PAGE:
United States District Court, N.D. Georgia, Atlanta Division
CIVIL RIGHTS 42 U.S.C. § 1983
FINAL REPORT AND RECOMMENDATION
T. WALKER UNITED STATES MAGISTRATE JUDGE.
is a state prisoner who, pro se, seeks relief under 42 U.S.C.
§ 1983 from the members of the Georgia Board of Pardons
and Paroles (the "Parole Board") and an
unidentified "Subject Matter expert"
("SME") on parole guidelines. (Doc. 1.) The Court
granted Plaintiff leave to proceed in forma pauperis
and now must screen his complaint under 28 U.S.C. §
federal court must screen a prisoner's complaint to
determine whether the action: (1) is frivolous or malicious;
(2) fails to state a claim on which relief may be granted; or
(3) seeks monetary relief against a defendant who is immune
from such relief. 28 U.S.C. § 1915A. To state a claim
for relief under 42 U.S.C. § 1983, a plaintiff must
allege facts plausibly showing that: (1) an act or omission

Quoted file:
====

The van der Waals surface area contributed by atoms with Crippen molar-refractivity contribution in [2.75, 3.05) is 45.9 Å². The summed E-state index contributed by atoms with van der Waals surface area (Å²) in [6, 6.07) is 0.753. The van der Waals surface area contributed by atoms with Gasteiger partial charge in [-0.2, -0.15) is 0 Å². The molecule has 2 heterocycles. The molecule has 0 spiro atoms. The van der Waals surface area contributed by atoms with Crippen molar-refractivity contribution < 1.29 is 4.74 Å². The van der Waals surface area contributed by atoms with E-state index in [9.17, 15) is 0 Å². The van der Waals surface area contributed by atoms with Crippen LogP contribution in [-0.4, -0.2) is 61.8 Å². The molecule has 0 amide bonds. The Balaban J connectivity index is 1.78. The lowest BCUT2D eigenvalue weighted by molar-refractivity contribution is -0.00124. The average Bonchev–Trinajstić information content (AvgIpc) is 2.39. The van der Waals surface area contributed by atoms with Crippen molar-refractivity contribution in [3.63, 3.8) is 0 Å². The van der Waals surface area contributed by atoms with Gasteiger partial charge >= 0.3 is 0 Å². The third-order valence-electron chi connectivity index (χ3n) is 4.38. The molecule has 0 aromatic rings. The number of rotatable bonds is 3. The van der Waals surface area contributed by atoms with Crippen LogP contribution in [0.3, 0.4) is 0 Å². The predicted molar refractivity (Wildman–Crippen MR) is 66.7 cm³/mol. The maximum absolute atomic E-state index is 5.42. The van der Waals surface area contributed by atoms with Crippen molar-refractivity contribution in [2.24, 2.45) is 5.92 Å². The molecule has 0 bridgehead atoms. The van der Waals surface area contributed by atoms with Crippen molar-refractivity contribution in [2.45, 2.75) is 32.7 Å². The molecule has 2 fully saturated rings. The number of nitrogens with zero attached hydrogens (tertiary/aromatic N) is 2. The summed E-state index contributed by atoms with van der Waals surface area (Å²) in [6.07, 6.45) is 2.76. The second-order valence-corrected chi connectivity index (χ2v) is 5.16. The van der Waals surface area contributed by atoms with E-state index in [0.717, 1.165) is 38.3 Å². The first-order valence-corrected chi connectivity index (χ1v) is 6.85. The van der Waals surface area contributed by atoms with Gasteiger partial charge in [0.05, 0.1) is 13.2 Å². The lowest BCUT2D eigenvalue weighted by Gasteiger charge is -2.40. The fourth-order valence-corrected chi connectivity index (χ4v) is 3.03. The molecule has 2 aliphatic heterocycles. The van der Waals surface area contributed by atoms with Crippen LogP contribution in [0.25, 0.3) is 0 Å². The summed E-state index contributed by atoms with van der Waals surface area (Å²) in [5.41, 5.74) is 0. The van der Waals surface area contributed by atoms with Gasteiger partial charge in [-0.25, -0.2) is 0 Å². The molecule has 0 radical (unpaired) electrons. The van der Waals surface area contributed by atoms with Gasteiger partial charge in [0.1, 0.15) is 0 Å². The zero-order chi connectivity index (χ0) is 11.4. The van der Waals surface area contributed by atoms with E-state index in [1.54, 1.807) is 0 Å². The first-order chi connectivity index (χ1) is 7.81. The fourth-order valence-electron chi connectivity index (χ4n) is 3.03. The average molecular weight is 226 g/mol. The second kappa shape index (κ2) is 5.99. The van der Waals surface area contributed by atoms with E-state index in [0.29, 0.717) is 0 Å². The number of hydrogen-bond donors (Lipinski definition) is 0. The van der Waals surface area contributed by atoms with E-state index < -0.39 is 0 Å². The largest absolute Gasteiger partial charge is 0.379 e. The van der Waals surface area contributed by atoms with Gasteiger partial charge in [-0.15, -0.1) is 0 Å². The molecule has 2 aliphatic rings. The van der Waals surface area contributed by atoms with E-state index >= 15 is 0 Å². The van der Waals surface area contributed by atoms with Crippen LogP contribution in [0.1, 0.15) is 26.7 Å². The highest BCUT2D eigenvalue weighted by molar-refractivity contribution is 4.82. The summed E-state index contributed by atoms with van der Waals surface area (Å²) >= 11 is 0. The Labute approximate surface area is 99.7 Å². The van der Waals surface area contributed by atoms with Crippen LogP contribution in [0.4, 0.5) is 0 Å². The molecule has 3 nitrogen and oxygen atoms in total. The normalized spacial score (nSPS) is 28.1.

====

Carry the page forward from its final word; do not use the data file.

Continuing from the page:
deprived him of a right, privilege, or immunity secured by
the Constitution or a statute of the United States; and (2)
the deprivation occurred under color of state law.
Richardson v. Johnson, 598 F.3d 734, 737 (11th Cir.
2010). If the alleged facts do not state a claim for relief
that is plausible on its face, the complaint must be
dismissed. Edwards v. Prime, Inc., 602 F.3d 1276,
1291 (11th Cir. 2010).
following allegations are taken from Plaintiffs complaint and
presumed true for purposes of the § 1915A screening.
See Hughes v. Lott, 350 F.3d 1157, 1159-60 (11th
Cir. 2003); (Doc. 1 at 3-4.) The unidentified SME prepared a
parole document showing Plaintiffs risk factors and
calculating his risk score for parole. "With cruel
intention," the SME falsely stated in the document that
Plaintiff was not employed at the time of his arrest. (Doc. 1
SME's false statement regarding employment adversely
affected the risk score he calculated and his recommendation
regarding parole. (Id.) Using the false information,
the SME recommended parole after twenty-two months of
imprisonment, which was July 2017. If the SME had calculated